Following on from our previous article, Coronavirus advice for employers, the rules and advice around Coronavirus has been constantly changing.
The current government advice is:
For those who come under one of the below categories, employers must take extra steps to protect them:
The government has strongly advised that strict social distancing measures should be taken.
For those who are ‘extremely vulnerable’ due to underlying health conditions (they will have received a letter from the NHS), they have been told to ’shield’ themselves for 12 weeks. If your employee has already been informed or think they may be told to shield, you should support them during this difficult period and adhere to any advice they are given.
If an employee doesn’t want to go in to work as they fear they may catch Coronavirus, the employer must try and make reasonable adjustments to diminish this risk. For example, they could introduce flexible working hours for those who travel using public transport so they aren’t travelling at rush hour. Or, for those who can drive, they may offer parking spaces, so they don’t have to take public transport.
If the employee refuses to go in to work, the employer may suggest them taking unpaid leave. Disciplinary action is to be taken as a last resort.
Employees are protected by the law from day 1 of their employment for unfair treatment and dismissal because of:
It can be considered unlawful discrimination to force an employee in one of the above categories to:
It is important to take this into account when considering whether employees need to come into work.
The government announced on 20th March that they will pay up to 80% of employees’ wages who aren’t able to work due to Coronavirus.
Chancellor Rishi Sunak announced that for those employees that are kept on by their employers, they will have up to £2,500 a month covered by the government. This was implemented to reduce the number of jobs that would be lost.
Employees are eligible to SSP from day one of their absence from work.
For the first 7 days off work, employees can self-certify so they don’t need to provide any evidence for their employer. After that, employers may ask for evidence of sickness absence.
If an employee has a disability or health condition that affects how much they can work, they are able to apply for ESA which gives them money to help with living costs if they can’t work, and support to get back into work if they’re able to. This applies to those who are employed, self-employed or unemployed.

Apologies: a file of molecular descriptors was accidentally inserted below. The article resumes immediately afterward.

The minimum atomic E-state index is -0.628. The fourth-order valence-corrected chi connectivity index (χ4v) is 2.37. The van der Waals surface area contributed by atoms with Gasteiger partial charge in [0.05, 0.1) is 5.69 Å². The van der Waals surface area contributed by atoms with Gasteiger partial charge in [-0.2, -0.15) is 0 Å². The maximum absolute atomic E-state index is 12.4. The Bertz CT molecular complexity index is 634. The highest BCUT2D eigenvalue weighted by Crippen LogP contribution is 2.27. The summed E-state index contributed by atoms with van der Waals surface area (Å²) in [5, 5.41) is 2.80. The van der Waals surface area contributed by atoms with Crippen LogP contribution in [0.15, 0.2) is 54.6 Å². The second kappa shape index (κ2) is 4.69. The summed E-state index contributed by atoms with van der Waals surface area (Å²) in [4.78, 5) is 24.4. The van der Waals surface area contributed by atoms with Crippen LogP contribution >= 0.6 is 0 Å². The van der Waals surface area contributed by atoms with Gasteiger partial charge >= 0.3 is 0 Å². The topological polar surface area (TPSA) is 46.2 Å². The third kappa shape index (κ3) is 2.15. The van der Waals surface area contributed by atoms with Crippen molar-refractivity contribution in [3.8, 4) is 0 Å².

All schools are now closed in England, Scotland and Wales, apart from the teaching of children of key workers.
If employees require emergency time off for childcare or to make new arrangements, they can use time off for dependants or holiday entitlement (if the employer is in agreement).
Employers may consider offering flexible working to support those affected, e.g. working from home or altering working hours for childcare.
There should be regular contact between the employer and employee to ensure time off or the changing of working hours can be planned ahead.
Employers should encourage their employees to work from home wherever possible. They should be given support to do so, which may include ordering extra equipment.
If your employees are working from home, as an employer, you should pay them as normal. You should have regular contact with them and check on their mental health and wellbeing.
Below are just a few suggestions that employers can share with employees to ensure a happy and productive workforce:
It is a very dynamic environment currently, and it is important to keep a check on government rules and regulations. If you require any further information or updates, get in touch with our Employment Law team at email@example.com.